If you are new to our site, take a minute to check out these posts to help take the stress out of the mess of creating with your kids!
- 5 Steps to Take the Stress Out of the Mess
- 10 Things You Need to Have for your Kids’ Art Projects
- Plan Ahead: The Secret to No Stress Fun with Your Kids
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Ideal Age Range:
Your prep should include reading the book before you begin the activity.
For younger kids prep the pipe cleaner mitten: gather materials and have them accessible in a work area. (Older kids can easily do this version too if they are interested.)
For older kids prep the cardboard mitten: If your kids need help with cutting, pre-cut the mitten shape in cardboard and the slits. If they are older, you can provide the template at the bottom and let them make their own!
The Mitten by Jan Brett has always been a favorite book in our house. (We keep it with our holiday books, though it is really a winter tale.) It is a retold Ukrainian folk tale and the version we have is beautifully illustrated and has Nordic accents around the borders of the page – that is what inspired me to create these companion craft projects.
If you aren’t familiar with the story, I will recap it quickly: a little boy asks his Grandmother to knit him snow white mittens. She hesitates because she thinks he will lose them in the snow. While playing, he does lose a mitten an a whole slew of animals (who should never be able to actually fit inside one small mitten) cozy up inside. Until one too many animals join and the mitten bursts!
If you don’t have the book already, you can get either the board book, paper back or hardcover linked below:
These craft projects are meant to enhance your story time and provide some activity, so they are not trying to replicate the mittens in the story exactly. I use white yarn, but you can use any color that you have.
I find that reading a story, making a coordinating craft project, and then asking my children to read the story again will spark their imagination to continue creating companion items that bring the story to life.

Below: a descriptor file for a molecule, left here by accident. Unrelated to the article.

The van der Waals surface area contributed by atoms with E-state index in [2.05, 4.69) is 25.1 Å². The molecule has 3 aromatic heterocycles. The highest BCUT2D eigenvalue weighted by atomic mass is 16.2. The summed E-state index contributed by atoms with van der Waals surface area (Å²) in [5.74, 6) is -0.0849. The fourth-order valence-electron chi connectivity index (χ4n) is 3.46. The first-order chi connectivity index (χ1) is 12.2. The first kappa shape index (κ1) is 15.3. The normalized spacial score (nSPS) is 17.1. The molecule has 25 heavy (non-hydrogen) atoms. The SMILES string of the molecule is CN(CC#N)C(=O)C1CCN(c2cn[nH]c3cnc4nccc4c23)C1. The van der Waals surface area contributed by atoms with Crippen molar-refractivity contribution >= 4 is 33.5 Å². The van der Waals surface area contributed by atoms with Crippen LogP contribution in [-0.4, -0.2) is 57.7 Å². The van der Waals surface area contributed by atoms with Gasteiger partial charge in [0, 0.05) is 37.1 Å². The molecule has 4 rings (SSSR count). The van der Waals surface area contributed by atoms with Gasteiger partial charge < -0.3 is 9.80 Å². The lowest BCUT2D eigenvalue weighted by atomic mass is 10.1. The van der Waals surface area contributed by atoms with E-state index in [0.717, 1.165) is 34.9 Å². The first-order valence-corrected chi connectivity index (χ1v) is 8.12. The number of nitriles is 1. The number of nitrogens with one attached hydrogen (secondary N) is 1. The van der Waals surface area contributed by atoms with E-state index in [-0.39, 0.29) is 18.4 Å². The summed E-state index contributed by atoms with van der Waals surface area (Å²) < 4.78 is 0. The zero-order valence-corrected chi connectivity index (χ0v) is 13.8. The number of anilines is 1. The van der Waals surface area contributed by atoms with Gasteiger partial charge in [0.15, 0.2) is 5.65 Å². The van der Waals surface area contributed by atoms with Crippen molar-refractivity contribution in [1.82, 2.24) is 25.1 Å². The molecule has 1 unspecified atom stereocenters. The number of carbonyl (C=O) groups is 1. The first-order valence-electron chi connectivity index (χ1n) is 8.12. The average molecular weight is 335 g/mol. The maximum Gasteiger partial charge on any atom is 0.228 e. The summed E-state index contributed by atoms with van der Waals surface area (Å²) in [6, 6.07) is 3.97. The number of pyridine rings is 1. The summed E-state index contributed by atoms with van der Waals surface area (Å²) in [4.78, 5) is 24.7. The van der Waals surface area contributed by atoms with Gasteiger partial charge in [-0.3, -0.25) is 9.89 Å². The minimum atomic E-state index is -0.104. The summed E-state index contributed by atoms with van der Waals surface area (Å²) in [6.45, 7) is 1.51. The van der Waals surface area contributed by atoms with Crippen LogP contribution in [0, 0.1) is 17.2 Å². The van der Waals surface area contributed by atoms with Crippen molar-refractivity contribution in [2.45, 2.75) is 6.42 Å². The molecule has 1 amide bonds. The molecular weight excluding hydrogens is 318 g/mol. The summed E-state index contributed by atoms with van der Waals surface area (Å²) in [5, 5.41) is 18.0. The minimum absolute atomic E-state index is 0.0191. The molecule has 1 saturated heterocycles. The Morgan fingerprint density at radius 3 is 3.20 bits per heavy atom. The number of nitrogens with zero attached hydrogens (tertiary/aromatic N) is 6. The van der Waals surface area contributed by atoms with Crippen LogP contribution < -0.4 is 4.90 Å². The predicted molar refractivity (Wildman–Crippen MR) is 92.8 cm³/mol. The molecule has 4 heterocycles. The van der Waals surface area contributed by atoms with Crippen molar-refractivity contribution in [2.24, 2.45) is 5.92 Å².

A tip for the yarn: the link above is to my favorite “butter soft” yarn. If you want to closely tie the project to the story, purchase the butter soft white yarn linked above that will look like the mitten in the story.
If you’d like another project pared with a book please check out our previous post: 2 Ways to Bring The Very Hungry Caterpillar to Life.
Pipe Cleaner Mitten
- Bend two pipe cleaners to create a mitten shape.
- You will eventually attach them in two places: on top of the thumb and at the lower right corner of the wrist of the mitten.
- Attach the two pipe cleaner ends that meet just above the thumb. (Leave the other ends open to put on the beads.)
- Place pony beads on the pipe cleaners – you can space them apart or fill the entire pipe cleaner. Attach the second end of the pipe cleaners to close.
- Cut a mitten shape out of cardboard – any size piece will do.
- Cut slits around the edge of the mitten approximately 1/2″ long and 1/2″ apart.
- Thread your yarn through the first slit, leaving approximately 3 – 4″ of yarn on the back side. Tie a double knot to keep the yarn in place.
- Weave the yarn around the entire form of the mitten, filling in all of the slats multiple times.
- You don’t need to follow a particular pattern, but as you weave you should try not to repeat stitches and work to fill up the space with different pathways.
- When the weaving looks the way you want, knot the string on the back side.
If you want to pin this project, please use the image below.